What follows is more from my new prose, ‘The Human Race’.
Chapter 1: The Green Room
Thunder shakes the earth, winds swirl; waves crash against rock, eroding stone into uncountable shards.
Rain comes, sharp and sincere – that first drop to reach the earth.
Then a ray of sun touches the first green shoot to break through newly formed soil.
A first flower unfolds, and with it, the first hint of hope.
How immense is that? Is that big enough for you?
Long ago, I sat near the thrombolites of Lake Clifton, where life is said to have begun. I sat near those living rocks with a Buddhist. Green-black trees hemmed us in.
‘The lizard has been here longer,’ the Buddhist said. ‘It taught me the meaning of stillness and silence.’
Perhaps for an eternity.
‘The Christmas spider,’ the Buddhist said, ‘taught me how to shine.’
Under the cover of snow, how easy it is to forget: grass is not the enemy; green is not something you should envy. How easy it is to forget.
Travelling through this sick-stained land is not to travel to more verdant times and places, when orchards and waterways were filled with fairy folk. It is the oldest joke, this myth of merrie England. More likely a curse: England’s bedrooms and battlefields filled with the wrath of unknown gods.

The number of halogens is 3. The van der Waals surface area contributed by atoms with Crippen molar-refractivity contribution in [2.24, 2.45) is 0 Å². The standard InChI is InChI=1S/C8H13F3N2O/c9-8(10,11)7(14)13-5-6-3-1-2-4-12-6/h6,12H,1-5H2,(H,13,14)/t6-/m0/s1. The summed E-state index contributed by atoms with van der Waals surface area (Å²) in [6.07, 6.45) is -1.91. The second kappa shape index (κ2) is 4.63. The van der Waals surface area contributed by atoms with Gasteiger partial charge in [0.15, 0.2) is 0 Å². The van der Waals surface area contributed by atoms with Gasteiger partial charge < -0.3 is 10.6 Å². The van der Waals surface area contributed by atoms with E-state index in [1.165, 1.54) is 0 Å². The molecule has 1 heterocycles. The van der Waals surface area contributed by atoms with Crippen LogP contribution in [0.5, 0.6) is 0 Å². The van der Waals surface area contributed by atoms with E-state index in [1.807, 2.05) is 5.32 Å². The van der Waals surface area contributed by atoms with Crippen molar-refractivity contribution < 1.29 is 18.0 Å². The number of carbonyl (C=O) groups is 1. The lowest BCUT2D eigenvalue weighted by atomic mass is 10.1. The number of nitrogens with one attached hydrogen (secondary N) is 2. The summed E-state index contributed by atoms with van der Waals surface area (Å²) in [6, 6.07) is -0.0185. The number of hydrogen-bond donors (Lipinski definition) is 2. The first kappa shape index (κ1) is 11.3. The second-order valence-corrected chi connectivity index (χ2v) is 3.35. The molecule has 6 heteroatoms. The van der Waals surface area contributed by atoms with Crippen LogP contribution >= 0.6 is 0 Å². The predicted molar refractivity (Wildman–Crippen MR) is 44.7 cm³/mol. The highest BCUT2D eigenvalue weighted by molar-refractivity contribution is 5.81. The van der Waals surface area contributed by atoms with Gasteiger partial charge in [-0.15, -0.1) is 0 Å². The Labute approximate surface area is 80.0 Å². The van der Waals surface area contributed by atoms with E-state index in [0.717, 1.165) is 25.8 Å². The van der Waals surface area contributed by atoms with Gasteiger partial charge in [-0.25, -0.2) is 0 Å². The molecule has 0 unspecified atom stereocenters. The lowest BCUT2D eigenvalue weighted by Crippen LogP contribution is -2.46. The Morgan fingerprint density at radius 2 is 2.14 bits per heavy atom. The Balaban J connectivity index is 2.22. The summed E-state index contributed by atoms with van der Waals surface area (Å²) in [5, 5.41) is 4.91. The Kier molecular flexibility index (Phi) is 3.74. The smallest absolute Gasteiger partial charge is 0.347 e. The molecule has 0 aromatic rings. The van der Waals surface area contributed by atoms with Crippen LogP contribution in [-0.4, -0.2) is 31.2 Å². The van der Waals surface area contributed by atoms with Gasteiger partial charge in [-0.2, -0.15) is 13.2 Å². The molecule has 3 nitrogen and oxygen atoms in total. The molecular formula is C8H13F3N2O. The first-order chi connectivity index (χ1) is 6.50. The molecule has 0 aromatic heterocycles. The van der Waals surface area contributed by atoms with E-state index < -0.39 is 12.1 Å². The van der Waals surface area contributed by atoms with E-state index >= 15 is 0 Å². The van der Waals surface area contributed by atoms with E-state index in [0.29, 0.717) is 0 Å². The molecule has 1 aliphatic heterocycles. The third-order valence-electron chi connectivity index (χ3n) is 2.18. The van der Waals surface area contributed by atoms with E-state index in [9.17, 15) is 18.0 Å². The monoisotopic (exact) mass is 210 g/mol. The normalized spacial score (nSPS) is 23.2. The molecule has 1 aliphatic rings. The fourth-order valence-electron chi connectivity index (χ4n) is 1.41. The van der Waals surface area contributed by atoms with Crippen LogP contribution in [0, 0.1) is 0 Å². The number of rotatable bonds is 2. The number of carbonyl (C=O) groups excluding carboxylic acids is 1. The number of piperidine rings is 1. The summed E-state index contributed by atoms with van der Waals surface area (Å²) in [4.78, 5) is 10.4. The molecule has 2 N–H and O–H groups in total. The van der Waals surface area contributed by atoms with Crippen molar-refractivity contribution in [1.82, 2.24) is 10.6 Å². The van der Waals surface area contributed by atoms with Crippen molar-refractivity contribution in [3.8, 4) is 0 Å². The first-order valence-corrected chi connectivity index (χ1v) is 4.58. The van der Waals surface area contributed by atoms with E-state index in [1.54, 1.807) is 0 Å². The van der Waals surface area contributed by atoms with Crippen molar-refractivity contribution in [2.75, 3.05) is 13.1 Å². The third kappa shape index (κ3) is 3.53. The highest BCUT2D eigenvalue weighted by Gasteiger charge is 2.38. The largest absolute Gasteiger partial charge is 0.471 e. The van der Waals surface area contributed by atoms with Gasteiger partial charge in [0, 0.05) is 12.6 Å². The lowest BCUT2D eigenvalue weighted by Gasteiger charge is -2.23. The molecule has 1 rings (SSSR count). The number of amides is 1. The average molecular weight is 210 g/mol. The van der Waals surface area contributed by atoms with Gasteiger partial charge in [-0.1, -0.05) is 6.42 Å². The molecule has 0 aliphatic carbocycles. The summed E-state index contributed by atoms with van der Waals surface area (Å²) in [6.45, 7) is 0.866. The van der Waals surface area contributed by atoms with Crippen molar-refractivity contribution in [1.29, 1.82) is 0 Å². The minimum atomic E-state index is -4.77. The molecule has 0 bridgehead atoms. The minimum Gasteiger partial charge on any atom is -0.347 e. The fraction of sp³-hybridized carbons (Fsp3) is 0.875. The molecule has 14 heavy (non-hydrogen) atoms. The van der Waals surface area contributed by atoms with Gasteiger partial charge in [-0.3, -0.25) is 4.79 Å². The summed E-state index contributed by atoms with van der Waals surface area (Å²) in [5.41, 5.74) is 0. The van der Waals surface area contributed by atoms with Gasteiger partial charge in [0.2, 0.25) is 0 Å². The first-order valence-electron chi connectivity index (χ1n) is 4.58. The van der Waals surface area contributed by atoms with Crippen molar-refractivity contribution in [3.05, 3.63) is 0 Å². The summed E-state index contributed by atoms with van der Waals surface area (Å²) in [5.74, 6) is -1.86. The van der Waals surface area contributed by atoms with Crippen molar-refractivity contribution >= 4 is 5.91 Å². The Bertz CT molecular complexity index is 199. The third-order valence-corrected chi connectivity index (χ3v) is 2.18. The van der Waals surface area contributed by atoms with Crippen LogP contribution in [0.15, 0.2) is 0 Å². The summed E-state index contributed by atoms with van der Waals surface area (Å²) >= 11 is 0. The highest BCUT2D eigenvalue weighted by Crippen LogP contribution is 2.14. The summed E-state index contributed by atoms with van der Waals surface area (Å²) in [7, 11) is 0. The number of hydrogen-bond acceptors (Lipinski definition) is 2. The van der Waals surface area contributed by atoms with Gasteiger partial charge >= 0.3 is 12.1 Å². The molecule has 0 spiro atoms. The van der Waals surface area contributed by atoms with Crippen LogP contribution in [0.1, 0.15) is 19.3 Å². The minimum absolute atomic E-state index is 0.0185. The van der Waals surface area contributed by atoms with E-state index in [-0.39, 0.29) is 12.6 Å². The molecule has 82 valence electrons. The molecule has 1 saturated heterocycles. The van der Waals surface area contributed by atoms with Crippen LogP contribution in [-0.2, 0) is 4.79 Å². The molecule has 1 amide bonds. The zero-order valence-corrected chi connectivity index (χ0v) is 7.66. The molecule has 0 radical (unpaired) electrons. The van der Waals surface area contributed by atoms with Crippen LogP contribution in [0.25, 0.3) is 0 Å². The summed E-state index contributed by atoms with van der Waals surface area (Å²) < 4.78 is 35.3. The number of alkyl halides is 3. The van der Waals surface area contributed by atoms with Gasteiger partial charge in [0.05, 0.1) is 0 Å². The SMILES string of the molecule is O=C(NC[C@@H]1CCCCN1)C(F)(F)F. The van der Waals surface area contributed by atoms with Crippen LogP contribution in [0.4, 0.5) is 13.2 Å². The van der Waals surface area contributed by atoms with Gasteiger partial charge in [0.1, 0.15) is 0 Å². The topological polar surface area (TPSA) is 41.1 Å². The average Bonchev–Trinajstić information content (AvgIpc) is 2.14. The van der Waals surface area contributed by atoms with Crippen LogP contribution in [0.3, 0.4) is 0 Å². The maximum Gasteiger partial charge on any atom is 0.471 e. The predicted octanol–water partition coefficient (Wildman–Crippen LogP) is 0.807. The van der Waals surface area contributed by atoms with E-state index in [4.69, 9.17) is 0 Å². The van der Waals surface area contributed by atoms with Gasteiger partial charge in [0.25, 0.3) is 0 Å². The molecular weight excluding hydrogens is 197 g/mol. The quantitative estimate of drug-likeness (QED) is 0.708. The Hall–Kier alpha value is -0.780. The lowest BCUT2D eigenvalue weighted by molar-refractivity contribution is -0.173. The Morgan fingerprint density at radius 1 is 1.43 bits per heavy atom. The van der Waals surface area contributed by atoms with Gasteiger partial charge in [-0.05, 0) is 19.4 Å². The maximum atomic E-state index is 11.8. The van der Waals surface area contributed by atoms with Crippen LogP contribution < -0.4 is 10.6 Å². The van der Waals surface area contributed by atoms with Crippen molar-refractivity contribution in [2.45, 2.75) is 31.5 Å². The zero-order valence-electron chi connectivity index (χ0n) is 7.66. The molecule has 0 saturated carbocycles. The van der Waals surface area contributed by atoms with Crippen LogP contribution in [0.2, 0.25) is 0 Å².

How to transform these old metaphors:
Shrunken rock set in a briny sea.
Shrinking rock swarming with Brexiteers: unhappy breed.
In between Aprils, spring waters spark a plastic disaster.
A pool forms. Alongside it, a weeping willow grows.
In the schoolroom, pastel pictures of skies and suns and seas and flowers are pinned into the walls. An old globe gathers dust. Children lose themselves in books. A teacher strikes the rulers of England across the palms of their outstretched hands. A school bell signals the end of another day of maps and signs and symmetries and certainties. The children chase into the sun-clad smell of sweet grass and meadow flowers. They make daisy chains. They skim flat stones across the ancient river.
How refreshing to know that the soul of a child is still full of play in spite of the solidity of straight lines and tidy handwriting.
Was the alchemist’s dream to re-create the sun?
Was Midas wrong?
Was it best not to fly too near for fear of being burnt?
I didn’t know the answers during those gold and delicious days of girlhood, as I lay on the banks of high summer, counting the lucky stars.
I didn’t know anything.